Category I: Homeless Assistance Center

According to the US Depar tment of Housing and Urban Development, there were 664,414 sheltered and unsheltered homeless persons nationwide on a single night in early 2008. This number suggests that 1 in every 190 persons in the United States used the shelter system at some point in that period. Homelessness in the U.S. is increasing rapidly in both the number without shelter and severity of their condition. The cause of homelessness is the scarcity of low-cost housing, lack of job skills, alcohol and drug dependency, and domestic violence. Offering design solutions to meet the basic necessities of food, shelter and clothing is much more complex than one would first anticipate.

The new composite por trait of a homeless person is evolving from the single older male of the 1970s toward a person who is younger, better educated, and often accompanied by family. At 39%, children were the fastest growing segment of the homeless population in a national survey conducted in 2003. Programming for these diverse demographics is difficult. Perhaps one of the most challenging aspects of shelter design is fully understanding a homeless person’s point of view. The typical homeless shelter resident is undergoing a crisis that has resulted in a change of lifestyle and the loss of familiar surroundings. This experience can effect a dramatic change in a person’s worldview, impacting their needs and priorities. Therefore, designing shelter includes services such as social worker counseling, health care, nursery care, literacy programs, and job readiness training. They also include other public functions, bringing privacy, security, and dignity as major concerns that must be considered.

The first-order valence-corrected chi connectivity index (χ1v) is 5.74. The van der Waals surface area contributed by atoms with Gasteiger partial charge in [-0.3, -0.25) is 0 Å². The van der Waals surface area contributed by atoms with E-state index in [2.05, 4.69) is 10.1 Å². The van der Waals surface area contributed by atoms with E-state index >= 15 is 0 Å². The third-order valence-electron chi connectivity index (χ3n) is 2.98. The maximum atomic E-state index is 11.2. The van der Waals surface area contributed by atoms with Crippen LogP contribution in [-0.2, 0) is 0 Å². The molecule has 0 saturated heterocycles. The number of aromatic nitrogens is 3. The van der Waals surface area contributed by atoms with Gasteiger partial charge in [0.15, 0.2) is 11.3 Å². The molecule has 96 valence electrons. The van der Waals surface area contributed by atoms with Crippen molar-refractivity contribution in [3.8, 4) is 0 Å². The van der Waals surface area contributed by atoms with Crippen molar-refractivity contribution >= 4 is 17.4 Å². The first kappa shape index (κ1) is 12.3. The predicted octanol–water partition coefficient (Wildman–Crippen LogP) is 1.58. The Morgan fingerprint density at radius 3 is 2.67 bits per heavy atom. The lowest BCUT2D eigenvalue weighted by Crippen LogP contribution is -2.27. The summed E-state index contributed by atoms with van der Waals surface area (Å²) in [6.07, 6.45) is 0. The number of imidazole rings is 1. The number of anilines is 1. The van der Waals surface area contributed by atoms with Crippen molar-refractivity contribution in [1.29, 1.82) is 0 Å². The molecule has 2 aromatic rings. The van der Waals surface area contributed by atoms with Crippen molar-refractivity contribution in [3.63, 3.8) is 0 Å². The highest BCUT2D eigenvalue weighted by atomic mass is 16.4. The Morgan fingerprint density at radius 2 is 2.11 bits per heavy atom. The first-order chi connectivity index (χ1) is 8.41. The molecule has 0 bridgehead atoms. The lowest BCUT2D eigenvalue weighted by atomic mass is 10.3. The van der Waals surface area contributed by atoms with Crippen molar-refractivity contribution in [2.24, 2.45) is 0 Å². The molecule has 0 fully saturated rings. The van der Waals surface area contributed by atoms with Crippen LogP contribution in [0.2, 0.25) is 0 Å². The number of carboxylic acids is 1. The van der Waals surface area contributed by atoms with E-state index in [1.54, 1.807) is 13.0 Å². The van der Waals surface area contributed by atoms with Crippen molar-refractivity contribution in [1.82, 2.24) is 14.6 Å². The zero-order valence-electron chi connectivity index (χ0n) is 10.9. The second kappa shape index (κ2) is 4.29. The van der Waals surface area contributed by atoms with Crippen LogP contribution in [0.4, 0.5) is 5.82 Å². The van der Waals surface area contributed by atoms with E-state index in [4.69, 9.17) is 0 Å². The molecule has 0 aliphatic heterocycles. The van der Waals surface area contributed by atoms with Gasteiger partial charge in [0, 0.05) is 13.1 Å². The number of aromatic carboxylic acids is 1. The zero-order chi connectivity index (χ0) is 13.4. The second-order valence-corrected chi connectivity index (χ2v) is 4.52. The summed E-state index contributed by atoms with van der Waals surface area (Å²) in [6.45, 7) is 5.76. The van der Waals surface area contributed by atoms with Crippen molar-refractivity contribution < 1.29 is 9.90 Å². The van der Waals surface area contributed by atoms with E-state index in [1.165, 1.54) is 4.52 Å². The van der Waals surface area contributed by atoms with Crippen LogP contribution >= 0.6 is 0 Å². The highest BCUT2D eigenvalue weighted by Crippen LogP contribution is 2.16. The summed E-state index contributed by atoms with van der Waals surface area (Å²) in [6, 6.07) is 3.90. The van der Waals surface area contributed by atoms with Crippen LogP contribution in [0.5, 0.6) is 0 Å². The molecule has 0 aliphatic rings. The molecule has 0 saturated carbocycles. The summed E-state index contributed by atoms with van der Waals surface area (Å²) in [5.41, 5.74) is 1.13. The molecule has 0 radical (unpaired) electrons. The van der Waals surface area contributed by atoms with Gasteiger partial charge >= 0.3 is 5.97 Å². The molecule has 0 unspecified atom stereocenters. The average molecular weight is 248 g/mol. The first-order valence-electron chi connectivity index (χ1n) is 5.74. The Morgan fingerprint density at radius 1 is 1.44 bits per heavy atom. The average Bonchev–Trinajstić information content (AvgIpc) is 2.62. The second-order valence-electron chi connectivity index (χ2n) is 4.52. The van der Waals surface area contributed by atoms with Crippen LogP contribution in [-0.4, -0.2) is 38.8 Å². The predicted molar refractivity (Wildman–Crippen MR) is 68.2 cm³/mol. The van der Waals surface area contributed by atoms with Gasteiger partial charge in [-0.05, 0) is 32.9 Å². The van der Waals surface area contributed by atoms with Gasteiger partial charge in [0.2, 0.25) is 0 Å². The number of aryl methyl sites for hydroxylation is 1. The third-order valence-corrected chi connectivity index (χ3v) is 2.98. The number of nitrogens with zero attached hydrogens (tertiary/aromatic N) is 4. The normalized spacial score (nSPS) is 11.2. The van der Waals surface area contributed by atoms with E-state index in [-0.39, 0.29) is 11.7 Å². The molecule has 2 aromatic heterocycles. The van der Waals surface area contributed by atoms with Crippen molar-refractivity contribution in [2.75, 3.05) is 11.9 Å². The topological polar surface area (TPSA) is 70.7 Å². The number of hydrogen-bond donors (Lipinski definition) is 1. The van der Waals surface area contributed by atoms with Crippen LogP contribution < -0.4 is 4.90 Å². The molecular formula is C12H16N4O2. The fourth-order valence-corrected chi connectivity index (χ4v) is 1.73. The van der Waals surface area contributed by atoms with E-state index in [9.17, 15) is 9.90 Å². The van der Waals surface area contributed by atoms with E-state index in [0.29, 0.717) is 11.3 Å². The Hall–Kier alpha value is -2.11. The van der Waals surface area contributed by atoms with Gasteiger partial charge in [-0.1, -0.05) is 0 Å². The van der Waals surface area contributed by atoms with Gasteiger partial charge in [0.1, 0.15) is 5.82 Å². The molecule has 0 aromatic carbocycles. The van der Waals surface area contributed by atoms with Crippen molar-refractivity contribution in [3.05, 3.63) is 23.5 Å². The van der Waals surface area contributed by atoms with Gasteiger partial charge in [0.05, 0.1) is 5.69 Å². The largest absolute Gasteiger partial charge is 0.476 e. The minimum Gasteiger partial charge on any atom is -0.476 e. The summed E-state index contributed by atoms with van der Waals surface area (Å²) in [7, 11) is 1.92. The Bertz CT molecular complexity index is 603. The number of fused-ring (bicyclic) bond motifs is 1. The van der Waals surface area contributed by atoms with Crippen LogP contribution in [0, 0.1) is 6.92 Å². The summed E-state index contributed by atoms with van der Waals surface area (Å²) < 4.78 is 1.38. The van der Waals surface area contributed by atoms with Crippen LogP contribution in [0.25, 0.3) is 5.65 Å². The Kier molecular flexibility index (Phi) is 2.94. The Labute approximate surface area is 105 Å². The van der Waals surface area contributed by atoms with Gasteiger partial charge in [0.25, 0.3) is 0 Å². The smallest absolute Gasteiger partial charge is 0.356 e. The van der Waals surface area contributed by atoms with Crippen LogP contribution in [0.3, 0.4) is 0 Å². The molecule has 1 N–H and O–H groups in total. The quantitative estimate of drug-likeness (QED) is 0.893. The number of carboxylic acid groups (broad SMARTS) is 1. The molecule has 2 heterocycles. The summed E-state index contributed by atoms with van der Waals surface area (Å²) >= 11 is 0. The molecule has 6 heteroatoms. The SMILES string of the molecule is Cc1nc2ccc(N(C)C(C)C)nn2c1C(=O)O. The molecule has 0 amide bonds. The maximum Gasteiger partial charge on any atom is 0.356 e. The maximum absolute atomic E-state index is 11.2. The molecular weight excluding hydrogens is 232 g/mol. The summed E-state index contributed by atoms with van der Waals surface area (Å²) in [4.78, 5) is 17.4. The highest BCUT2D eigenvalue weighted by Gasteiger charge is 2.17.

THE CHALLENGE
Category I, Homeless Assistance Center calls for students to:
1. Develop a program for a homeless assistance center that acts as a bridge to preparing residents for reentrance into society; and
2. Execute the program in the design of a facility on an urban site of the student and/or faculty’s choosing.

SITE
The Homeless Assistance Center should be sited on a city lot to be chosen by the faculty sponsor or the student. The criteria for site selection include the following:

Size: the site should be no larger than a single city block
Context: the site should be located in an easily accessible area of the city
Access: the site should have access to public transpor tation such as light rail, commuter rail, subway, or bus

PROGRAM
Students and/or faculty need to develop a program for a homeless assistance center that acts as a bridge to prepare residents for reentrance into society. Specific requirements for your city, site, and environment need to be incorporated into the final design. The Homeless Assistance Center should be between 75,000 – 100,000 s.f. of interior space. Following is a list of program spaces to consider:

  • medical services
  • job placement (community engagement)
  • social worker counseling
  • kitchen and dining facilities
  • lodging quarters
  • classrooms
  • security
  • health and mental services
  • recreation
  • exercise
  • worship
  • exterior spaces